This Sunday, November 5, most people will enjoy the extra hour of rest as daylight saving time officially ends at 2 a.m. — but there are some workplace-related things to keep in mind. For starters, some employers — especially those with graveyard shifts — need to make sure they pay employees correctly this weekend, and next week, workers may need to be extra careful on their commutes.
Remember employees must be paid for all hours actually worked, regardless of what the clock says. So, this coming Saturday night, if employers want to avoid paying overtime to an employee who typically works from 11 p.m. to 7:30 a.m., they’ll need to make sure that the employee either starts work an hour later or ends work an hour earlier so the total shift is eight hours (with a half-hour meal break).
Why is that? Because if an employee begins work this November 4 at 11 p.m. and ends work the next day at 7:30 a.m., they will — thanks to “falling back” an hour at 2 a.m. — work a total of nine hours (with a half-hour meal break), resulting in one hour of overtime pay.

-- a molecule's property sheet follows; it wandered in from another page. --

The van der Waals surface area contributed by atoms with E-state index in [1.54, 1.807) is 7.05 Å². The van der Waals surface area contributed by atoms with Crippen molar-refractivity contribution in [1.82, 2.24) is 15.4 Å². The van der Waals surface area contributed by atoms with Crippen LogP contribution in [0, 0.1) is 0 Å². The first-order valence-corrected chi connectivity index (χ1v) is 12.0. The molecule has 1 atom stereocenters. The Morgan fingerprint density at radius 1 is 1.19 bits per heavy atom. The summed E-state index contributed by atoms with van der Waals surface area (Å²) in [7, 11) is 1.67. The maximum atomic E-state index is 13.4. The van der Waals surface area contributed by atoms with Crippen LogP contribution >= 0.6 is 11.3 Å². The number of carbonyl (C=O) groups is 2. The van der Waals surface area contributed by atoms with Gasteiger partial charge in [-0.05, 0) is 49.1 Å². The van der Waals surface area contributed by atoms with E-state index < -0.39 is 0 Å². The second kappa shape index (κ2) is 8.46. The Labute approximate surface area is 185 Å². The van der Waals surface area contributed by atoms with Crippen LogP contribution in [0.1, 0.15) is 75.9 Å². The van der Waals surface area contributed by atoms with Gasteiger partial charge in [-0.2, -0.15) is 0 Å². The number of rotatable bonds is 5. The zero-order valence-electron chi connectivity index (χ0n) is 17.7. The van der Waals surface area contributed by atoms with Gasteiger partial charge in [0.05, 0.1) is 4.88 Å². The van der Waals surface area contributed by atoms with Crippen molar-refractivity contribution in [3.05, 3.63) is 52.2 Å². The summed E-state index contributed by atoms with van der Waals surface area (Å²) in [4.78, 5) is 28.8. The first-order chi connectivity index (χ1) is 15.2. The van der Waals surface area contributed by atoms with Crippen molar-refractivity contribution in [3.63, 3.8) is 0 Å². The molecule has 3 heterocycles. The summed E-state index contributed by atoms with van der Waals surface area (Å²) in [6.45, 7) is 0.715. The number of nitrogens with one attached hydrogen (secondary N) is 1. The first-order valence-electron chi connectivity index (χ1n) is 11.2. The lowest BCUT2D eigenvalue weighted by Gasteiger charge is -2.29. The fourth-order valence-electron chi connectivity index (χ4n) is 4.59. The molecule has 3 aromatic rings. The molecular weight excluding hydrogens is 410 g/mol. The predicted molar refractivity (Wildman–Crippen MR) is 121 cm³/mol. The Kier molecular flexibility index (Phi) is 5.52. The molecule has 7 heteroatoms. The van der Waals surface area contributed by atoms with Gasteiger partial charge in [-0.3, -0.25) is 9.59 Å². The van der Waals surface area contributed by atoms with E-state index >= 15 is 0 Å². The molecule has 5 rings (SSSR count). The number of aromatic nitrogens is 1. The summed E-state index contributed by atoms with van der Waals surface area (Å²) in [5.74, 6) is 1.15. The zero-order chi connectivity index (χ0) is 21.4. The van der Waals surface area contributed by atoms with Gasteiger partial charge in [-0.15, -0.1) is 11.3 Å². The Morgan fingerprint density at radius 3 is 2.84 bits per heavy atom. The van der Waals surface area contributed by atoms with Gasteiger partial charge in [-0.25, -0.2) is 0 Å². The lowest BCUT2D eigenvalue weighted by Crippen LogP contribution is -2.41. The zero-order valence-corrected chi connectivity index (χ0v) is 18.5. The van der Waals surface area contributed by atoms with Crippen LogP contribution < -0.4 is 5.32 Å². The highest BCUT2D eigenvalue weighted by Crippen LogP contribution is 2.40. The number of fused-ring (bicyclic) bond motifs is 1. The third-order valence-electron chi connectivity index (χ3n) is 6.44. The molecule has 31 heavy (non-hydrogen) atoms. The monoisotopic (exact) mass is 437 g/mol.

And time-shift troubles don’t end there! The end of daylight saving time causes traffic collisions between deer and vehicles to increase 16 percent in the week following the time change, according to a recent study. Traffic accidents tend to peak in late October and November as workers have less sunlight and visibility on their commutes (plus, these months are also deer-mating season, so the creatures are much more active).
If the U.S. moved to a permanent daylight saving time, the same study showed that it would prevent 2,054 human injuries, 22 human deaths and $1.19 billion dollars in damages each year (though a permanent move to standard time would increase crashes by 3.5 percent).
So, while proposed legislation to establish a permanent daylight saving time nationwide has stalled in Congress, employers need to make sure they’re paying their employees correctly for any extra time worked during the time change — whether it’s paying overtime or adjusting employee schedules.
Keep an eye out for deer on your commute for the next few months, and enjoy that extra hour of sleep on Sunday![
Katie Culliton, Editor, CalChamber